Planets orbiting deceptively no star. They wander the void of space on their own, having been evicted from their star systems by gravitational interactions with other planets and stars. No one really knows how many rogue planets there could be, but that could change in a few years.
Researchers from NASA’s Goddard Space Flight Center and Osaka University in Japan used the phenomenon of microgravity to estimate the number of rogue planets that could be detected in the heart of the Milky Way. They analyzed data from Microlens astrophysics (MOA) observations A survey that looked for gravitational microevents from 2006 to 2014 to see how many of these we can expect to find with NASA’s upcoming Nancy Grace Romanian Space Telescope.
There are currently only 70 known rogue planets, but there could be hundreds more. Now researchers suggest that Roman could spot at least 400 Earth-mass rogues prowling through our galaxy.
Use gravity as a magnifying glass
Anything with mass bends space-time because gravity is the curvature of space-time. When an object passes in front of a distant star, galaxy, or galaxy cluster without being perfectly aligned with it, the light from that star (or other light-emitting object) will pass through space curved by the mass of the object. This curved area can magnify the object like a lens, amplifying the brightness of the background star, making it more visible. This phenomenon is known as gravitational lensing.
Most rogue planets tend to be on the smaller side because less mass puts a planet at greater risk of being expelled from its outer system. Their small size and the fact that they are not associated with a star makes them very difficult to spot. But subtle gravitational lensing could help scientists.
Microlensing events occur in the same way as other gravitational lensing events, except microlensing refers to the lensing done by smaller objects. Because of the lower mass of many rogue planets, they create a weaker lensing effect which makes the events more difficult to see. However, a number of these microlensing events have been detected, so we know rogue planets are out there.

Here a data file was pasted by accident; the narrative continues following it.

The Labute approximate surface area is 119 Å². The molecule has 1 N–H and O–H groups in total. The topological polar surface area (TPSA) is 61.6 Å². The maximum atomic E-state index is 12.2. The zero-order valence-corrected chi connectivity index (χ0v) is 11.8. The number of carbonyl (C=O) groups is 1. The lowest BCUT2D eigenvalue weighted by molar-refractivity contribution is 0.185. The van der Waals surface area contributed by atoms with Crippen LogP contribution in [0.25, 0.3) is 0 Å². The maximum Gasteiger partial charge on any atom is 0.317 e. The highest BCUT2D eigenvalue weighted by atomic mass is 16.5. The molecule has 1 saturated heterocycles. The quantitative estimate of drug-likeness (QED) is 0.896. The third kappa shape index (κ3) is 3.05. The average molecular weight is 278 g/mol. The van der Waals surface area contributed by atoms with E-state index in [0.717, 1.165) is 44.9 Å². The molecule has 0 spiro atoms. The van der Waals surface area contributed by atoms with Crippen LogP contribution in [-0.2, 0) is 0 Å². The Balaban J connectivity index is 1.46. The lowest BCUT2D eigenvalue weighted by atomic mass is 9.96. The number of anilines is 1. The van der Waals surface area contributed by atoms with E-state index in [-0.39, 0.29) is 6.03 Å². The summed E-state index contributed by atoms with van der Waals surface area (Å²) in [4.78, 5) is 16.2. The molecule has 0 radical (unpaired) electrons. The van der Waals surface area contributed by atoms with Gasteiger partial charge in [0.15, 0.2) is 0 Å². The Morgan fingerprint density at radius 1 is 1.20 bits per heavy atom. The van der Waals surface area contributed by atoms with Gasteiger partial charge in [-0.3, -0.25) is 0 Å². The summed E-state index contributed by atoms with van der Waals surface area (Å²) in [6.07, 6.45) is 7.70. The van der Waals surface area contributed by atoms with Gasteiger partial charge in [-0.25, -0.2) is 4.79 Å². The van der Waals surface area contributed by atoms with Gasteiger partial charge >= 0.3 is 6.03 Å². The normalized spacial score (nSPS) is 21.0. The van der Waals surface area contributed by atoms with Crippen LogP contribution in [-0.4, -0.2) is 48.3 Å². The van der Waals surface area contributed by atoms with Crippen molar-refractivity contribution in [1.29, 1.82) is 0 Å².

Rogue planets ranging from the mass of Mars to that of Earth will be future targets for the Roman telescope. Because they cross in front of a star and space-time bends (and thus the starlight bends), most of them may last no more than a day, but that is usually long enough to make observations.
The only telescope looking for separate planets
Launched in 2027, the Roman telescope will search for rogue planets in the heart of the Milky Way. The research team decided to see how many planets we might expect to find. To do this, they used data from the USDA and the Optical Gravitational Lensing Experiment (OGLE) to estimate how many of these planets there are. This approximation was then used to predict how many would be found in the central galactic bulge of the Milky Way based on the capabilities of the Roman telescope.
“We estimate that our galaxy is home to 20 times more evil planets than stars — trillions of worlds walking around on their own,” said one of the paper’s authors, senior researcher David Bennett of NASA’s Goddard Space Flight Center. press release. “This is the first measurement of the number of rogue planets in a galaxy sensitive to planets less massive than Earth.”
Bennett and his colleagues also estimated that there are at least six times more small rogue planets than planets with wide orbits in the center of our galaxy, meaning their orbits are farther from their star. The masses of these expected rogues lie between Mars and Earth, based on the pieces the researchers used.
If some planets of this mass have wide orbits and their masses are consistent with many rogue planets, this could mean that some rogue planets around the mass of Earth were also once in wide orbits around stars but were thrown into space by intense gravitational interactions with objects in their outer systems previous. They could also have been expelled during the turbulent formation of their star systems.
Roman’s instruments should be able to capture more microlensing events that reveal these planets than previous surveys. She already had high expectations to live up to. For now, at least we have an idea of what could be lurking there.
Elizabeth Raine Creature Writes. Her work has appeared on SYFY WIRE, Space.com, Live Science, Grunge, Den of Geek, and Forbidden Futures. When she’s not writing, she’s either shape-shifting, drawing, or masquerading as a character no one has ever heard of. Follow her on Twitter: @hravenrayne.
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